The following Greek and Roman sites may be considered more or less fixed:-
Heroöpolis. Abou Kesheid. Onion.
Tell el-Yehood. Thaubastum. (ruins.)
ART. V.-POPULAR LECTURING.
Lectures on Subjects Connected with Literature and Life. By
E. P. WHIPPLE. Second Edition. Boston: Ticknor,
Reed, & Fields. Representative Men : Seven Lectures. By R. W. EMERSON.
Boston: Phillips, Sampson, & Co.
The popular lecture is a species of literature of comparatively recent origin, and these volumes are among its first fruits. There have not been wanting, doubtless, in all ages, some who have devoted themselves with a truly nurse-like consecration to the business of “pouring the milk of science into the mouths of babes and sucklings ;” but never till of late has this benevolent employment acquired the dignity of a distinct profession, and secured the services of a large corps of practitioners. Knowledge, through a long series of ages, has been undergoing a constant process of disintegration and dilution, till it has reached a fineness of parts and a feebleness of strength suited to the weakest stomachs.
It is no longer, as in days of yore, in huge, crude masses, so that only now and then a famished cub, of human kind, could hope to swallow and digest it; but it has been carefully parcelled out into homoeopathic doses, adapted to the most delicate organs of digestion--whether of men, women, or children.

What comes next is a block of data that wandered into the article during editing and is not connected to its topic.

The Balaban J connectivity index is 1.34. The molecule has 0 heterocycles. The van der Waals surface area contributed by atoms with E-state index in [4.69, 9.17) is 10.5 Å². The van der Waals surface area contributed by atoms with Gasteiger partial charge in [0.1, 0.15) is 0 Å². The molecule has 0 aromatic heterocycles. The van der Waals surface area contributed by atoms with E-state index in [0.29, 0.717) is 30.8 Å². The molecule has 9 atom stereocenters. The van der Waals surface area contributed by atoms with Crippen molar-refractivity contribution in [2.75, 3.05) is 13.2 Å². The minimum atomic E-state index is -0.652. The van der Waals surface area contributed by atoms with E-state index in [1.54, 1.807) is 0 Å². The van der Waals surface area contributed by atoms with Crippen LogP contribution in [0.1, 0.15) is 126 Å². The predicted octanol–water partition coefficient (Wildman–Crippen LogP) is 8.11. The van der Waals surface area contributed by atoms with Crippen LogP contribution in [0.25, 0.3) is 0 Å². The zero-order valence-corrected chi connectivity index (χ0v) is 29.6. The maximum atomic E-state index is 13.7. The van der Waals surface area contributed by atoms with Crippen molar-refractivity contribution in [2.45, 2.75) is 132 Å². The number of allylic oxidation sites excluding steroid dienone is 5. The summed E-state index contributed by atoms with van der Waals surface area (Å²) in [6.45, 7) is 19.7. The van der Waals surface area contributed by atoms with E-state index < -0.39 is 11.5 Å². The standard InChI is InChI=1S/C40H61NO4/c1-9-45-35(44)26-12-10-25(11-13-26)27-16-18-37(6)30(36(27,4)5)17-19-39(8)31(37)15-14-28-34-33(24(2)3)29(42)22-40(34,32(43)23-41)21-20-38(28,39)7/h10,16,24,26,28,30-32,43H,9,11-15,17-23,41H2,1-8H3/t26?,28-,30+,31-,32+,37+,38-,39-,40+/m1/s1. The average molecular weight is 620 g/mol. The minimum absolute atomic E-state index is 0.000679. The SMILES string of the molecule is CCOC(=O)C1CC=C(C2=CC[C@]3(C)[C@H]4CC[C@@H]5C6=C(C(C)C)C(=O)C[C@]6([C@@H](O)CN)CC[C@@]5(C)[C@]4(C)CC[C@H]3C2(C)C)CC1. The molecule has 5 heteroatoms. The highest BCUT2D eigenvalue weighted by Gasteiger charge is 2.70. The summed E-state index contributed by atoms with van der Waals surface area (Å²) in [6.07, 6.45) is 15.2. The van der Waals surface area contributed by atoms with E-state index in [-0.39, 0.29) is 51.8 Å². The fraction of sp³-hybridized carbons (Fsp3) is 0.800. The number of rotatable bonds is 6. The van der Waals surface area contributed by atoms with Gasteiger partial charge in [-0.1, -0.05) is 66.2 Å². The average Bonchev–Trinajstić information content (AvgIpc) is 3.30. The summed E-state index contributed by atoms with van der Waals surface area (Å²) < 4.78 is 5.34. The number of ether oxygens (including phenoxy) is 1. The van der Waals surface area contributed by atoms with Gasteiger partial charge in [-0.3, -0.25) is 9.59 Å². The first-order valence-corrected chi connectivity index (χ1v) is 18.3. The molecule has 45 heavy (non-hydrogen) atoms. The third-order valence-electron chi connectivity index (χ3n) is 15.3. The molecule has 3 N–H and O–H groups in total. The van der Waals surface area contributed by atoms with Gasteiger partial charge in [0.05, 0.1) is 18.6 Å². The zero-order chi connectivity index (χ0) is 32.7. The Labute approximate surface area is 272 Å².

Nor are we among those who look upon this simplification of knowledge as an evil. It may be regarded as such by those who would make knowledge a species of craft, to be confined to a particular caste. It may tend to diminish the relative pre-eminence of professional scholars, by elevating somewhat in the scale of intelligence the masses around them. It may even enfeeble the general type of scholarship, or rather the general tone of intellectual vigor in scholars, by making their path less rugged, and their task easier. But it is a great blessing after all. Indeed, this very facility of acquisition enables more to enter the lists, and thus introduces the stimulus of rivalry in place of the stimulus of obstacles, which it removes. Besides, it disenthralls knowledge, and leaves it to exert its legitimate influence. If knowledge is capable of simplification, as it undoubtedly is, it certainly should be simplified. It may fairly claim this service of its professors; nay, it is its natural and inevitable tendency. Observation, study, thought, all tend to the more accurate discrimination of parts, the separation of elements, and the clearing up of difficulties. The first survey of any subject is necessarily general and superficial ; but subsequent surveys penetrate deeper and deeper into its nature and essence, till it is resolved into its ultimate elements, and may then be presented in detail to others. Just as a landscape, at first view, presents to the eye only a confused mass of objects, which, on further observation, stand forth in their distinctive character, as hill and dale, tree and fence, earth and water. And the observer, having thus acquired a distinct conception of the elementary features of the scene, may in a few words point them out to others, and thus put them in possession of ideas which cost him repeated and long-continued observation and study. Thus it is with knowledge in general. It is constantly undergoing a series of simplifications under the observation and study of numerous laborers, which are taken up, popularized, and reported to the masses. And can any one reasonably object to this process ? Nay, can any philanthropic mind fail to rejoice that it is ever going on, and, from the necessity of the case, must ever go on? If knowledge is a good, why should it not be diffused as widely as possible ?